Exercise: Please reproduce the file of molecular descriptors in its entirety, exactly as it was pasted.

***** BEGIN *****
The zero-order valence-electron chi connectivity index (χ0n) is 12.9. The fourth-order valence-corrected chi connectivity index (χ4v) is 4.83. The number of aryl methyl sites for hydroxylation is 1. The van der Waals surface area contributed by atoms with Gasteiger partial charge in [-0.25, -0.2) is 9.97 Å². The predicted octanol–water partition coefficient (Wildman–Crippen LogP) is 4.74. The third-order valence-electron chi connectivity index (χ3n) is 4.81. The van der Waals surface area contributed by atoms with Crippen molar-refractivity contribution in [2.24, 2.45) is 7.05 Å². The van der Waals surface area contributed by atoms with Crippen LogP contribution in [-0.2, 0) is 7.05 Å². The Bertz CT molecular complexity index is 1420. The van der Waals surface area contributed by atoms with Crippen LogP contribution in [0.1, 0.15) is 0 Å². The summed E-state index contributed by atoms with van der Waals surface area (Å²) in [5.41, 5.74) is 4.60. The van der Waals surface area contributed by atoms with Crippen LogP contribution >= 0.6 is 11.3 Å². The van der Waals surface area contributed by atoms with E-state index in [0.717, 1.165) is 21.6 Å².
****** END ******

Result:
The zero-order valence-electron chi connectivity index (χ0n) is 12.9. The fourth-order valence-corrected chi connectivity index (χ4v) is 4.83. The number of aryl methyl sites for hydroxylation is 1. The van der Waals surface area contributed by atoms with Gasteiger partial charge in [-0.25, -0.2) is 9.97 Å². The predicted octanol–water partition coefficient (Wildman–Crippen LogP) is 4.74. The third-order valence-electron chi connectivity index (χ3n) is 4.81. The van der Waals surface area contributed by atoms with Crippen molar-refractivity contribution in [2.24, 2.45) is 7.05 Å². The van der Waals surface area contributed by atoms with Crippen LogP contribution in [-0.2, 0) is 7.05 Å². The Bertz CT molecular complexity index is 1420. The van der Waals surface area contributed by atoms with Crippen LogP contribution in [0.1, 0.15) is 0 Å². The summed E-state index contributed by atoms with van der Waals surface area (Å²) in [5.41, 5.74) is 4.60. The van der Waals surface area contributed by atoms with Crippen LogP contribution >= 0.6 is 11.3 Å². The van der Waals surface area contributed by atoms with E-state index in [0.717, 1.165) is 21.6 Å².